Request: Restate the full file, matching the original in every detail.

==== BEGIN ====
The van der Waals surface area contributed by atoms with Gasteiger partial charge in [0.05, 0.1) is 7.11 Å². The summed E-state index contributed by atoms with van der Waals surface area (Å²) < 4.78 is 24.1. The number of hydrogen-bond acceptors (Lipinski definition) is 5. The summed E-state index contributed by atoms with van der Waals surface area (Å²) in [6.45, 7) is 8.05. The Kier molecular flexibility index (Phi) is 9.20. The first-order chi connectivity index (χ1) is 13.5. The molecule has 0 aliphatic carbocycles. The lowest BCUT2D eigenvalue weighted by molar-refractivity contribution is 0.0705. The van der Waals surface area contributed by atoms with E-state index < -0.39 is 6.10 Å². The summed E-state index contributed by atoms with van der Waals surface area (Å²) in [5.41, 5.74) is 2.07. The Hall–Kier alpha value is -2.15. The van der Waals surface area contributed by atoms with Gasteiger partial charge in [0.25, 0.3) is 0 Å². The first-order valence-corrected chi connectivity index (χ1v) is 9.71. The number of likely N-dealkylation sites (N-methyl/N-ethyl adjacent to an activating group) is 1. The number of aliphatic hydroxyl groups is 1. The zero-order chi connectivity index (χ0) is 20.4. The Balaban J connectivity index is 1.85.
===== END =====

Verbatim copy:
The van der Waals surface area contributed by atoms with Gasteiger partial charge in [0.05, 0.1) is 7.11 Å². The summed E-state index contributed by atoms with van der Waals surface area (Å²) < 4.78 is 24.1. The number of hydrogen-bond acceptors (Lipinski definition) is 5. The summed E-state index contributed by atoms with van der Waals surface area (Å²) in [6.45, 7) is 8.05. The Kier molecular flexibility index (Phi) is 9.20. The first-order chi connectivity index (χ1) is 13.5. The molecule has 0 aliphatic carbocycles. The lowest BCUT2D eigenvalue weighted by molar-refractivity contribution is 0.0705. The van der Waals surface area contributed by atoms with E-state index < -0.39 is 6.10 Å². The summed E-state index contributed by atoms with van der Waals surface area (Å²) in [5.41, 5.74) is 2.07. The Hall–Kier alpha value is -2.15. The van der Waals surface area contributed by atoms with Gasteiger partial charge in [0.25, 0.3) is 0 Å². The first-order valence-corrected chi connectivity index (χ1v) is 9.71. The number of likely N-dealkylation sites (N-methyl/N-ethyl adjacent to an activating group) is 1. The number of aliphatic hydroxyl groups is 1. The zero-order chi connectivity index (χ0) is 20.4. The Balaban J connectivity index is 1.85.